The Commissioner of Patents has finally but combatively reacted to the Federal Court of Appeal decision in Canada (Attorney General) v Amazon.com Inc., 2011 FCA 328 by issuing a practice notice. Apparently the battle continues.
While ostensibly complying with the decision’s requirement to let the claims govern the characterization of statutory subject, the Commissioner now relies on an earlier lower court decision Genencor as an excuse to continue to independently assess what constitutes the “real” invention and to require corresponding claim amendments.
In fact, the Commissioner has collected a small arsenal of justifications to effectively reverse the effect of the FCA decision. The first in this arsenal is the Genencor decision.
Genencor was a trial level decision in judicial review from the patent reexamination board. The Federal Court in that case said that the Supreme Court of Canada’s rules of claim construction (from Whirlpool do not necessarily apply to the reexamination board. The Commissioner interprets that to mean that those rules do not apply to the Commissioner in the course of patent prosecution. But the Federal Court of Appeal decision in Amazon (which was a patent prosecution case) directed the Commissioner to do precisely that when dealing with statutory subject matter issues and to respect the primacy of the claims. The Commissioner offers no basis for giving precedence to the earlier lower court decision.
The Commissioner then purports to rely on the doctrine of purposive construction to allow the examiner to refer to the specification in order to construe the claims according to the examiner’s view of what was actually invented rather than what is expressed in the claim language. Claims are required to be read bearing in mind the purpose and intent of the inventor, but not to rewrite the claims.
A third justification relied on by the Commissioner is that one should look to the “promise” of the invention to characterize a problem and a solution to support flexibility in recharacterizing the claims. The use of the “promise” of the invention has indeed been relied on by Canadian courts but only in relation to attacks on the validity of patents for lack of utility, not for assessments of obviousness or statutory subject matter.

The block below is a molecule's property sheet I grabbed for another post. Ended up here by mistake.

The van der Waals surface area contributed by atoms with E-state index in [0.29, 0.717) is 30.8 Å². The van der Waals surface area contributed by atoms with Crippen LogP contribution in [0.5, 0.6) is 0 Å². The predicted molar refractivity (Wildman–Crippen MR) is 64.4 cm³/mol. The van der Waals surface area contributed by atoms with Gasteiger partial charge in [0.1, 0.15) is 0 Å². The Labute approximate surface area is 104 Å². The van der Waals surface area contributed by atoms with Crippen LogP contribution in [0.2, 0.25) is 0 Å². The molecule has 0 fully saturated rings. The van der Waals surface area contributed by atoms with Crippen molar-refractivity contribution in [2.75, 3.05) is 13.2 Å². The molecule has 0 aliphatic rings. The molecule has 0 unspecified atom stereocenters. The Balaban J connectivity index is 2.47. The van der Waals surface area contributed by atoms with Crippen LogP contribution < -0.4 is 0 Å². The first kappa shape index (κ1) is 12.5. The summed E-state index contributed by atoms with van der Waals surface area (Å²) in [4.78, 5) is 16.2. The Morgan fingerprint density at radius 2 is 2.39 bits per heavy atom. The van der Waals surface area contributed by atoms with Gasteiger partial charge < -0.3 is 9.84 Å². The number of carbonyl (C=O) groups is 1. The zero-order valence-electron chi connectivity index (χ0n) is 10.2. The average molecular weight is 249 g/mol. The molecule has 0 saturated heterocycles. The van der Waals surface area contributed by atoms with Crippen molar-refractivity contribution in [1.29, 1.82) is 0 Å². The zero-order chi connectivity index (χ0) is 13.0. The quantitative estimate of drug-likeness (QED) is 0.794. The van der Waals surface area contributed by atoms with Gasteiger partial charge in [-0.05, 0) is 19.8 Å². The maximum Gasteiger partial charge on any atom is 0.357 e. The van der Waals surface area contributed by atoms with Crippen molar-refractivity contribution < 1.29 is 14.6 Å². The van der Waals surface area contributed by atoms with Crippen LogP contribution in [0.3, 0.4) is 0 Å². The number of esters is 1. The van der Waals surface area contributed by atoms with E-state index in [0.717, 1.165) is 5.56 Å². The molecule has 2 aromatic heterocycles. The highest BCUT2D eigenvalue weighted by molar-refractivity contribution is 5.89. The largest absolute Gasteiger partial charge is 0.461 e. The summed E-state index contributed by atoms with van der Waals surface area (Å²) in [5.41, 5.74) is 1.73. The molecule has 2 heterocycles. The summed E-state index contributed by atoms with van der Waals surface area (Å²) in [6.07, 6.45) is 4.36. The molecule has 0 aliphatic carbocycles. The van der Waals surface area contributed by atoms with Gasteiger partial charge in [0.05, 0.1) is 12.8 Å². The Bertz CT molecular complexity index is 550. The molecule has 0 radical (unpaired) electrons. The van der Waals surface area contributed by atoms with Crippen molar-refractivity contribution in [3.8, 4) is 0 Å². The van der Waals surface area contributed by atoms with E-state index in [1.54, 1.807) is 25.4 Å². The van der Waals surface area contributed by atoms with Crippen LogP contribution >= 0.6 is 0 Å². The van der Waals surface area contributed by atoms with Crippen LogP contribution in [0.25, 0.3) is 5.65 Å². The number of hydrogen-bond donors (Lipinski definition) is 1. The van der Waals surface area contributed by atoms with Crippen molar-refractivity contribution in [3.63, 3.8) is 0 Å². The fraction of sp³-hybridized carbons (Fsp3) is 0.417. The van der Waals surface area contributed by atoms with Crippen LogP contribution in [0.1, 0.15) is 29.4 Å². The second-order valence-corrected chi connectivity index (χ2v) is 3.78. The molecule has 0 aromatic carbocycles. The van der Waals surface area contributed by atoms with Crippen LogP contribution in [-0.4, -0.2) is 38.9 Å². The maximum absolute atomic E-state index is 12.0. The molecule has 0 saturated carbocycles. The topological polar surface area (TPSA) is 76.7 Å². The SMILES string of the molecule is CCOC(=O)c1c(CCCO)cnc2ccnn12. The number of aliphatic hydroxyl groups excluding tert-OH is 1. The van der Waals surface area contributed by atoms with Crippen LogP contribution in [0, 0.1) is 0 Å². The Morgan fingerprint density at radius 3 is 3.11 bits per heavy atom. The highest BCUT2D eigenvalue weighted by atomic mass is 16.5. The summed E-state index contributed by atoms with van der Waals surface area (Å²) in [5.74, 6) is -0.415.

Yet another “justification” is grounded in an argument that the essential elements doctrine allows the examiner to determine which elements of a claim are relevant. That reflects the correct approach to claim construction, but the Commissioner further suggests that an essential elements analysis can be relied on to stipulate as to essential features that should be included in the claims. That approach is not justified in law and it appears that the Commissioner seeks to reserve the right to downplay the language of the claims and to recharacterize the claims based on the examiner’s understanding of the overall specification.
It remains to be seen whether the Office will use these flimsy justifications to ignore the mandate of the Amazon decision and to continue to ignore what the applicant actually claims rather than to object to subject matter based on what the Office thinks should have been claimed.
The practice notice signals how claims will be assessed (at least by the Office) not only for statutory subject matter questions but arguably for any type of assessment requiring a consideration of the claims. But it also signals a more assertive and interventionist approach on the part of our public servants.